An iconic Churchill Tundra Buggy will undergo an eco-friendly makeover.
Frontiers North Adventures will be given $149,000 to convert the buggy to electric power from diesel.
On Tuesday, the Manitoba government announced it would give eight groups a total of $600,000 in new grants under the conservation and climate fund.
"This first EV Tundra Buggy will help to reduce our carbon footprint while relying on 100 per cent renewable energy generated right here in Manitoba. I can’t wait to deliver guests a silent touring experience among Manitoba’s wild polar bears and under our amazing northern lights," said John Gunter, president and CEO of Frontiers North Adventures, which owns and operates Tundra Buggy vehicles for polar bear tours.
Other groups to receive funding include:
- Centre for Indigenous Environmental Resources ($100,000) for a project on nutrient reduction in the Lake Winnipeg basin;
- Winnipeg Trails Association ($138,000), which matches bicycles to the needs of newcomer/refugee communities, Indigenous communities;
- Manitoba Building Trades Institute ($78,000) for an aquaponics greenhouse training facility to teach sustainable food production;
- Ducks Unlimited Canada ($65,000) to support a project involving climate adaptation contributions of wetlands in livestock production grasslands;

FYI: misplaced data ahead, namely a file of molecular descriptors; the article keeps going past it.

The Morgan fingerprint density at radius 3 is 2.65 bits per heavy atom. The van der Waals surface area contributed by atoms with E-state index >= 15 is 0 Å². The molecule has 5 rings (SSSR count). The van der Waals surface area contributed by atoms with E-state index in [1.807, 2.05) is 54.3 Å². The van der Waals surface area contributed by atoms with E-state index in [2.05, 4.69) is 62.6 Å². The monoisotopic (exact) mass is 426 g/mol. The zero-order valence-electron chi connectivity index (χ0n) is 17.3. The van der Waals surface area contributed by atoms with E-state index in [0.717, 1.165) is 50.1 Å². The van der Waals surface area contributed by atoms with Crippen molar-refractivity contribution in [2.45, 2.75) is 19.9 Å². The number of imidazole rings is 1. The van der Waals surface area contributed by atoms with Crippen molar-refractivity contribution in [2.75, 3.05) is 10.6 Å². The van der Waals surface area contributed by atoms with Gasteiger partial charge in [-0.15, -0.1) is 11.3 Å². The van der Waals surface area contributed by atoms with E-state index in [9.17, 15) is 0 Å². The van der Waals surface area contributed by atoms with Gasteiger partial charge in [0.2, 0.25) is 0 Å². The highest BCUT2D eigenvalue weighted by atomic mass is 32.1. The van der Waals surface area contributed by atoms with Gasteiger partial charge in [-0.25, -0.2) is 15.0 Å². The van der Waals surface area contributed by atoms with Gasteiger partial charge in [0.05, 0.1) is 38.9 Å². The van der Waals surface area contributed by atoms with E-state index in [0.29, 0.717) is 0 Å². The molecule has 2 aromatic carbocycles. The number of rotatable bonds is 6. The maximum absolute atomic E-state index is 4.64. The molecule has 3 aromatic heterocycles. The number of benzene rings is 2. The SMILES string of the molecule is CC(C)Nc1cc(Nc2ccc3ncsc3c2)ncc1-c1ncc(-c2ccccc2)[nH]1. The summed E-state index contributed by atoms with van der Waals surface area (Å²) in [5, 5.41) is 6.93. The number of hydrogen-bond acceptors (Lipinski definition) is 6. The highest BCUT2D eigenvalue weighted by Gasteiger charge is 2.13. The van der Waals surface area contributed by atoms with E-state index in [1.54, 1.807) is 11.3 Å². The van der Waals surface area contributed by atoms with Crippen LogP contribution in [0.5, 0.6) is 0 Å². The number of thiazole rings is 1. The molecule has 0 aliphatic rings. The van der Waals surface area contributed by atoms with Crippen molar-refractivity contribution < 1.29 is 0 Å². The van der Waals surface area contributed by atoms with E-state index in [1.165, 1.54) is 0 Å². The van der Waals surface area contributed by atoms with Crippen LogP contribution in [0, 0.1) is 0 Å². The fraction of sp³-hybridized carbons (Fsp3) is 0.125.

- Bike Winnipeg ($37,000) for a bike-share project;
- Winnipeg Repair Education and Cycling Hub ($29,000) for Project CleanCycle, which will reclaim bicycle parts from the waste stream while providing education to youth and affordable active transportation options.
"We have taken an important step in moving the (fund) to a competitive intake process and a merit-based approach that delivers projects offering value for money and green economic opportunities," Conservation and Climate Minister Sarah Guillemard said.
Sarah Lawrynuik reports on climate change for the Winnipeg Free Press. Funding for the Free Press climate change reporter comes from the Government of Canada through the Local Journalism Initiative.